Sweet Rice Balls

汤圆tāng yuán


1 cup glutinous rice flour

1/4 cup boiling water

1/4 cup cold water

2 tsp olive oil

1/4 cup water

(optional) 1 pear or clementine

1 cup black sesame or red bean paste

Prepare Filling Paste

  1. You can use either black sesame paste (recipe link) or red bean paste (recipe link). We have recipes for both, so choose your own adventure 😊. Note that black sesame paste can easily be made in ~30 minutes, but red bean paste takes at least a few hours.

  2. Leave the paste in the refrigerator for about 30 minutes.

  3. Pat the paste to a slab about 1/2 inch thick and dice the slab - 1 cup of paste should give you about 18-20 dices of about ~15 grams each.

  4. Roll the dices into small balls or simply keep them as dices

  5. Place the balls/dices on a plate and leave them in the refrigerator for another 30 minutes.

Prepare the Rice Flour Skins

  1. Mix the glutinous rice flour, boiling water, and olive oil in a mixing bowl.

  2. Add the cold water gradually as you mix. You want the ingredients to easily come together into a soft dough that isn't sticky.

  3. Cover the bowl and let sit for 15 minutes.

Make the Tāng Yuán

  1. Split the dough in half as it'll be easier to work with this way.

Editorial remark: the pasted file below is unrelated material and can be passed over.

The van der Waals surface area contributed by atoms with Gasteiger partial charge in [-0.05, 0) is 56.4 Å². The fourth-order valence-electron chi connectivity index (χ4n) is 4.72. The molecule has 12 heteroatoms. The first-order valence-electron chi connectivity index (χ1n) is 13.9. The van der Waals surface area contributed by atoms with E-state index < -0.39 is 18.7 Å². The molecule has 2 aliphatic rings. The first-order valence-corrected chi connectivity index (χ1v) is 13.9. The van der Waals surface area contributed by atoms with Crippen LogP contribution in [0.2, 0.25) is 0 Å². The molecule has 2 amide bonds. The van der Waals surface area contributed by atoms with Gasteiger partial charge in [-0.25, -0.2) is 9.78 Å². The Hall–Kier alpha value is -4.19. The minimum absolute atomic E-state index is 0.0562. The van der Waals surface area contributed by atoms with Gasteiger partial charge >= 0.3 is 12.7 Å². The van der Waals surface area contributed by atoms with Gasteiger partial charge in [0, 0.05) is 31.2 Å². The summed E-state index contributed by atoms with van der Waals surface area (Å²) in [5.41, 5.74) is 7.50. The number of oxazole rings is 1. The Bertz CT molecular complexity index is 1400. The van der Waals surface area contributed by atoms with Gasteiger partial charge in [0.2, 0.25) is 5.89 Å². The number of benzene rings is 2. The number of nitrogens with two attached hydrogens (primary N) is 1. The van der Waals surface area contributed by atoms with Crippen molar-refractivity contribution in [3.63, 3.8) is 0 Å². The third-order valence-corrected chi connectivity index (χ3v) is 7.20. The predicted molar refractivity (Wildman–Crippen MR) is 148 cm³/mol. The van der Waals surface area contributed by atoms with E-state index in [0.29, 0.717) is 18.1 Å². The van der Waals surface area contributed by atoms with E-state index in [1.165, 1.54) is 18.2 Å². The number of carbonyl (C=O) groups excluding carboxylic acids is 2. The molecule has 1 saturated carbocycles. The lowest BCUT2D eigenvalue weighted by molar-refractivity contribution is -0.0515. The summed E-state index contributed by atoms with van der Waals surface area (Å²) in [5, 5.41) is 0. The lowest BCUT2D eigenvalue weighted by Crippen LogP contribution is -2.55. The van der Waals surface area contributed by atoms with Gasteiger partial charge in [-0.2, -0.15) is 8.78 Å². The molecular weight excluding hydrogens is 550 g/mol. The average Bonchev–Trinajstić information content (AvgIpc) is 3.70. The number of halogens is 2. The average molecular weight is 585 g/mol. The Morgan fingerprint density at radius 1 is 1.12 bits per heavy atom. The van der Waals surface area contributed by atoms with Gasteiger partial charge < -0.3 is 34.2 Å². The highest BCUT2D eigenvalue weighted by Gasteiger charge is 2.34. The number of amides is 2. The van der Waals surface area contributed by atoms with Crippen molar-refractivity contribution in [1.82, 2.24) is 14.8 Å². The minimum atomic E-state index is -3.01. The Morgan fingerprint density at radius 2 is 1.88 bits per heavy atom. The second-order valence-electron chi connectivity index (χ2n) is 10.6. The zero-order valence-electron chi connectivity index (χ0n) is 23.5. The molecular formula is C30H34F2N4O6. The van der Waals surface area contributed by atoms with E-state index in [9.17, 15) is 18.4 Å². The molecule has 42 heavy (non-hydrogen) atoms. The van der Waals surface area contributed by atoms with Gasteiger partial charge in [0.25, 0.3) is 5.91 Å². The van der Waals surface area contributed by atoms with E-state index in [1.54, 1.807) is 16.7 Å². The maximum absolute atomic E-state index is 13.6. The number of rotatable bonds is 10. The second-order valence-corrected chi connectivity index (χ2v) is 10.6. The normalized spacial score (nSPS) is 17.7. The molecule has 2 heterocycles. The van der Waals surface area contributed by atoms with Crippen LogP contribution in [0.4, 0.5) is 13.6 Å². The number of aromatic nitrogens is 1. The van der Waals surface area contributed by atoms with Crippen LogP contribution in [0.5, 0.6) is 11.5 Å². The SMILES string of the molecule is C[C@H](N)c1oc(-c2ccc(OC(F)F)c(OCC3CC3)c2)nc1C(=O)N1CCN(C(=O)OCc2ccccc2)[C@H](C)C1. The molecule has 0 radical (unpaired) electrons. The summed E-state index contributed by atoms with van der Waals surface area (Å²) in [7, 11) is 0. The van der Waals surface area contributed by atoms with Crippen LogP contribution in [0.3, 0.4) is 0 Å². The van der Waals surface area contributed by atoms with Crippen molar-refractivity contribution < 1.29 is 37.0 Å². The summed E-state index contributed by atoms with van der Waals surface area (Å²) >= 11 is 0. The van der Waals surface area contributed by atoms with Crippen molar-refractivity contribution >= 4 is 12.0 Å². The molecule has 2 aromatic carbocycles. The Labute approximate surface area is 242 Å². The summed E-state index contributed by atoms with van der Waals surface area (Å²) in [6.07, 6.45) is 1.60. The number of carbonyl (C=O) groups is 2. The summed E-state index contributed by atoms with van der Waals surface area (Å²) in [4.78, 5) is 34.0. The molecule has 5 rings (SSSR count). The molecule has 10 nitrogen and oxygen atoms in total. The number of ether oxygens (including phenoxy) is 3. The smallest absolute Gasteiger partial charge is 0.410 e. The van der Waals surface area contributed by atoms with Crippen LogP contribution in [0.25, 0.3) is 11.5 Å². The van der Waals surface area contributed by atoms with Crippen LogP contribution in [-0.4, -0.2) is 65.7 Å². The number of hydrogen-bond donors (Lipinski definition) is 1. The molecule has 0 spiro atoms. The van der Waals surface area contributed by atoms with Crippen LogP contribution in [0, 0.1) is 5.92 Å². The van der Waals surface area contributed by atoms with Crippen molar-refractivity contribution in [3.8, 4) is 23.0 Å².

2. Roll one half into a long rope, and then cut into 9-10 pieces. Each piece should be about the same 15-20 grams.

  3. Roll one piece of the dough into a small ball, and then use your thumb to flatten it into a circle.

  4. Take one of the filling balls/dices (I usually leave the plate in the refrigerator and grab one at a time so they don't lose their shape), and place it in the center of the dough.

  5. Wrap the filling ball, making sure to close the seams tightly, and then roll in your hands to get a nice sphere.

  6. Repeat Steps 3-5 with the rest of the dough pieces.

  7. Repeat Steps 2-6 with the other half of the dough.

  8. If you want to eat some of these later, you can now freeze them.

Boil the Tāng Yuán

  1. Boil a pot of about 3-4 inches of water, enough to completely submerge your tāng yuán.

  2. Once the water is boiling, reduce the temperature to medium, and add tāng yuán - make sure you don't add too many - they should comfortably fit in one layer in your pot.

  3. Gently stir using a wooden spoon so they don't stick to the pot.

  4. When the water boils, add 1/3 cup of water.

  5. When the water boils a second time, add another 1/3 cup of water.

  6. When the water boils a third time, add another 1/3 cup of water.

  7. When the water boils and/or the tāng yuán float to the top, turn off the stove. (If you like the tangy taste of fermented sweet rice, add several spoons of that and turn off the stove once the pot boils again)

  8. Scoop out the tāng yuán and some of the water into a bowl.

  9. If you want to add some fruit, peel and chop up a pear or clementine and add to the bowl.

  10. Serve and enjoy!